Exploration in games used to just be about finding the secret room or a hidden easter egg that the developers left behind. For many games now exploration is a key part of the experience, sometimes completely changing the narrative or mechanics leading to a whole different kind of experience for those who invest the time to explore deep and wide. Further the exploration of things outside of the game has also become an integral part of many titles, including Sea of Solitude which seeks to explore the emotions of depression, loneliness and loss. It unfortunately does so in a rather ham fisted, stereotypical way; it’s apparent metaphorical storytelling being far more direct than I think it’s creators intended. To be sure I’m not denying that the feelings that went into creating this story aren’t real, indeed the creative director states that it was due to a breakup of hers, but it’s clear that that experience has been workshopped and massaged into a very middle of the road experience.
You play as Kay who finds herself in a world that’s been consumed by the sea with only a few scarce buildings popping out over the waves. Her boat is her only respite from the deep waters that are inhabited by monsters who taunt her endlessly. Those monsters are of her own creation however, stemming from events in her past that she has yet to deal with fully. Your journey is then one of exploring her past, uncovering the trauma that has created the monsters that now inhabit this sunken world. It’s up to you to guide her through the pain and, hopefully, come out the other side healed.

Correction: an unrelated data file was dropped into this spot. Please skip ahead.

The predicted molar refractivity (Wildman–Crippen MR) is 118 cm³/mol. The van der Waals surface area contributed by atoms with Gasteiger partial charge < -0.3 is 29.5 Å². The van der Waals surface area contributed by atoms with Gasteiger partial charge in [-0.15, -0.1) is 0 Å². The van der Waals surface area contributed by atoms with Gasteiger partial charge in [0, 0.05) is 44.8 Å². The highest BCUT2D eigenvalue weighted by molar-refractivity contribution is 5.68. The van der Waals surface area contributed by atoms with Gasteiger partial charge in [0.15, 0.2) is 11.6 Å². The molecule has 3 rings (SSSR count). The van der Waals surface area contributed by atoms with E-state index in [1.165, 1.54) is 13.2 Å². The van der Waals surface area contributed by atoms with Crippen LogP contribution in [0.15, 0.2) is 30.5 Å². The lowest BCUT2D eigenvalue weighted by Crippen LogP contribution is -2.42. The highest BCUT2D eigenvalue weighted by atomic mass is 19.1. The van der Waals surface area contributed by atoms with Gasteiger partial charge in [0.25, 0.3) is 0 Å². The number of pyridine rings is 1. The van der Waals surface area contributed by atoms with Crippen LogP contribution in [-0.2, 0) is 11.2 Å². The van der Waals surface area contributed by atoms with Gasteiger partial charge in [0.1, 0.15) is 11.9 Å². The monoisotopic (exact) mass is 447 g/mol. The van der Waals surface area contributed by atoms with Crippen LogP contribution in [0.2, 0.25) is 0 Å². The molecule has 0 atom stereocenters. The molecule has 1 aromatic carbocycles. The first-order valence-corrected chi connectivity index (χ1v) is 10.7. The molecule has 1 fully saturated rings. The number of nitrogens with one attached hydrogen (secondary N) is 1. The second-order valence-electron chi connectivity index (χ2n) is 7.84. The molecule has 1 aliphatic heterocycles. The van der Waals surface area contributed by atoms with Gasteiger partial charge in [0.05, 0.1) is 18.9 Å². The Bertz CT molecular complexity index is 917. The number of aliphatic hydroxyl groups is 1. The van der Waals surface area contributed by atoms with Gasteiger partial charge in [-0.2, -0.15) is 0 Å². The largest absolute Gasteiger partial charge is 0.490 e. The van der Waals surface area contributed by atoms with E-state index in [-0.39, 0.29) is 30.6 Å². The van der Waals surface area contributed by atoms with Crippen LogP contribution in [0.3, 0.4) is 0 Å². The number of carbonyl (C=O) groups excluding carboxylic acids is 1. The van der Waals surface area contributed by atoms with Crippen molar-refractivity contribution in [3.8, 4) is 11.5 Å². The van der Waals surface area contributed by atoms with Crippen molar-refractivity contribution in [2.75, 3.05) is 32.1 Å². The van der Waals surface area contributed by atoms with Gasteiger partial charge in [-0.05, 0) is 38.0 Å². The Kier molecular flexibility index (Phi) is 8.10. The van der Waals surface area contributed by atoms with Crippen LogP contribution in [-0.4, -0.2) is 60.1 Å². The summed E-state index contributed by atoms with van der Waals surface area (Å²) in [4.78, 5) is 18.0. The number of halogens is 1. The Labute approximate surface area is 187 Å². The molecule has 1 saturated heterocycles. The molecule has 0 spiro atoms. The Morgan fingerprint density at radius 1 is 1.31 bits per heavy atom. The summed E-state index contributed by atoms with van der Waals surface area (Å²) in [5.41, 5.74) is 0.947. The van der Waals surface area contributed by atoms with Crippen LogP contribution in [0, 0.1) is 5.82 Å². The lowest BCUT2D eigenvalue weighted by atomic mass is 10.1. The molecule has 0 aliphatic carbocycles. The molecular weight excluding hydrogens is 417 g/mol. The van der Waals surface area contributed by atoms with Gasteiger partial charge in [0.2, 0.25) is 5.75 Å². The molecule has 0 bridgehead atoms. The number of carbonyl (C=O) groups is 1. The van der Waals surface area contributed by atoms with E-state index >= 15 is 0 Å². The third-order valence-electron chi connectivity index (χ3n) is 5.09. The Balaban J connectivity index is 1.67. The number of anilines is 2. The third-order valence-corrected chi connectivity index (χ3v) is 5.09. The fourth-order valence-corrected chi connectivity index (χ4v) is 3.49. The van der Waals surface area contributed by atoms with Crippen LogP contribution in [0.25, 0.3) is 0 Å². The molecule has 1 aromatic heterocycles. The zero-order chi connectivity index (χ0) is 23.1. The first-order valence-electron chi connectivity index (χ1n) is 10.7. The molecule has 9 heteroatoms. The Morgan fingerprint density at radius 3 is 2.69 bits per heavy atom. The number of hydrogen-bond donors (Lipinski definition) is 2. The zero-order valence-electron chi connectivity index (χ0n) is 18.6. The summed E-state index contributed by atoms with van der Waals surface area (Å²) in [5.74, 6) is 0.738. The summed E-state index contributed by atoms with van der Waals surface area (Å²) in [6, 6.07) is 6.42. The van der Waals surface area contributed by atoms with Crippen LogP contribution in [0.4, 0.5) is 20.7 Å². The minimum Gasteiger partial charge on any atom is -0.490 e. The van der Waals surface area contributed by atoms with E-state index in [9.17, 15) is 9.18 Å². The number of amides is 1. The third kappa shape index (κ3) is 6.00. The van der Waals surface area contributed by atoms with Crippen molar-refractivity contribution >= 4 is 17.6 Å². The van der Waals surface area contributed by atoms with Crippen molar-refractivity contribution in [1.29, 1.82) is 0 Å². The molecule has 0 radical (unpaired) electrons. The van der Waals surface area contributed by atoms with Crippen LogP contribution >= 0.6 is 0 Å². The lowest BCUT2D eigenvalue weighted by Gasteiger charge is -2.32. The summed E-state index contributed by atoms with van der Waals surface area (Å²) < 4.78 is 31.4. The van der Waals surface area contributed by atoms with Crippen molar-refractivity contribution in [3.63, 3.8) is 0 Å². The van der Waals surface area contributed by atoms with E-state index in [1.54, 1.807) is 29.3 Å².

Sea of Solitude’s art style is the ever-trendy low poly chic that nearly every indie game seems to be implementing these days. The wider world isn’t exactly filled out well with a lot of noticeable asset reuse, making a lot of the more open parts of the world feel very samey. However the internal level parts are brimming with detail, each which their own distinctive style (something which I’m sure the level designers are quite proud of). Animations are a little on the simplistic side however, feeling like they’ve mostly been hand cranked which makes some characters look a lot more stilted than they should be. Overall the games visuals are quite good for Jo-Mei’s first all inhouse, standalone title.
I’ve shied away from calling games like Sea of Solitude “adventure” titles as, in my mind, that’s games like the old school LucasArts titles and their more modern equivalents. Instead I feel that games like this are more akin to puzzle platformers as their puzzles are typically self contained and usually heavily blended in platform elements. Indeed that’s pretty much Sea of Solitude in a nutshell: you’ll move between various different platforms (quite literally most of the time too), working your way through until you hit a puzzle that requires you to solve before going on. There’s two sets of collectibles for you to track down although whether or not they actually change the game in any appreciable way is unclear. Altogether Sea of Solitude is a pretty simple game mechanically and isn’t likely to challenge most players.